The shadow of a house key falls over a mortgage application form.
The shadow of a house key falls over a mortgage application form. - 
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Bob Moon: When you pay your mortgage, the money usually goes to a mortgage servicer -- which you might not even pay attention to if everything's going OK. Fall behind, though, and you'll probably have to go through that servicer. Today the Senate Banking Committee holds a hearing today on new national standards for servicers.

Here's Marketplace's Nancy Marshall Genzer.

Nancy Marshall-Genzer:At the height of the housing crisis, some mortgage servicers hired robo-signers who approved foreclosures without checking the paperwork. Consumers couldn't figure out who to call to get a loan modification to prevent foreclosure.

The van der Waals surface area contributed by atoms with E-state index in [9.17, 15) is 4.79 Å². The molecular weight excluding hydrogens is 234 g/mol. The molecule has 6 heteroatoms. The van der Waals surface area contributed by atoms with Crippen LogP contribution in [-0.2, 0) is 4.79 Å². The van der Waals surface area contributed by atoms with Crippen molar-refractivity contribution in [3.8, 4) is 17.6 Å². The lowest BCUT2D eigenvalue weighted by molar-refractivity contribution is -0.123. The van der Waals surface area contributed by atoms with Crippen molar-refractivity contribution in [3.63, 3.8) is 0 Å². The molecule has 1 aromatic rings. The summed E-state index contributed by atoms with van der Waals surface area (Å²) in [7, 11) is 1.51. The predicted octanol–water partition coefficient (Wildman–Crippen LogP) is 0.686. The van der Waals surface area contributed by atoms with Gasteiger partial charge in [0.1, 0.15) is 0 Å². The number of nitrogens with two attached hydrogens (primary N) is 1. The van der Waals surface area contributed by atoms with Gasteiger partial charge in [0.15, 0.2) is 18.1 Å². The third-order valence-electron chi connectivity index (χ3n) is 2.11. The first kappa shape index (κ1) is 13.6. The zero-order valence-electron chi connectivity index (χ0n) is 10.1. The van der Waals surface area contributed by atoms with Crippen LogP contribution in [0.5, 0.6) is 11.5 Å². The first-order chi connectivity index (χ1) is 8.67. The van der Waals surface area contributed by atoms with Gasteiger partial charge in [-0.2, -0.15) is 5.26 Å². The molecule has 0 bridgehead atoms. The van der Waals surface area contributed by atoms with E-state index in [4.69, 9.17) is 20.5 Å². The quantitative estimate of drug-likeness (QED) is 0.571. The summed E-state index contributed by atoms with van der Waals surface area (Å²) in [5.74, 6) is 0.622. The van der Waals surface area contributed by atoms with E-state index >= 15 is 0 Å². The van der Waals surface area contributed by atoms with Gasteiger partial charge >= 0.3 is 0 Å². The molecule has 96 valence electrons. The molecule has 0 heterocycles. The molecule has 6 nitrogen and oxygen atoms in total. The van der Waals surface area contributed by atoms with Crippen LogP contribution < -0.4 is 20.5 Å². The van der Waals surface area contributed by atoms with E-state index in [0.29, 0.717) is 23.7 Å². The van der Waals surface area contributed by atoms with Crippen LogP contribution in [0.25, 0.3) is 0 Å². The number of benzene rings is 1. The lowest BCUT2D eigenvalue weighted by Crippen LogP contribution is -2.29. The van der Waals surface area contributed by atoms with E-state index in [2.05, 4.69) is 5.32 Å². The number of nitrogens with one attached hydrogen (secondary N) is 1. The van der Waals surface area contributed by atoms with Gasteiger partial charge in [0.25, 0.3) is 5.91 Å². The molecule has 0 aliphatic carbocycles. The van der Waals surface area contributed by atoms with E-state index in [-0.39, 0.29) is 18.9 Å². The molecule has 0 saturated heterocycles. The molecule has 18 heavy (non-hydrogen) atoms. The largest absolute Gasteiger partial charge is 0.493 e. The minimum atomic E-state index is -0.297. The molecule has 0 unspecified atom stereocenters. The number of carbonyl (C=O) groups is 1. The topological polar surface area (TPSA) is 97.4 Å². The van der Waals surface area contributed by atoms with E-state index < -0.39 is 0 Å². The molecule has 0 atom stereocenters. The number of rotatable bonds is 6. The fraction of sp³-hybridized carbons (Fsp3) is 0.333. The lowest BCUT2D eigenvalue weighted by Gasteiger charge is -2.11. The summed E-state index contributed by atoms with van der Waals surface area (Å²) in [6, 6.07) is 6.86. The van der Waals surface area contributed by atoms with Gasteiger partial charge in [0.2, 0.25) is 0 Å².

John Taylor heads the National Community Reinvestment Coalition, a consumer group. He says new national rules would force mortgage servicers to communicate better and more clearly with borrowers.

John Taylor: So people know what to expect.

Servicers would have to provide borrowers with one contact person. They'd have to make a good faith effort to avoid foreclosures. Steve O'Connor is a senior vice president at the Mortgage Bankers Association. He's OK with the idea of national standards.

Steve O'Connor: When you get to the finer details there may be some differences of opinion on how you actually implement some of the pieces.

Like, whether servicers can negotiate a loan modification and file for a foreclosure on the same borrower at the same time. There are plenty of other sticking points, but O'Connor agrees with Taylor that national standards would level off foreclosures. And stabilize the housing market.

In Washington, I'm Nancy Marshall-Genzer for Marketplace.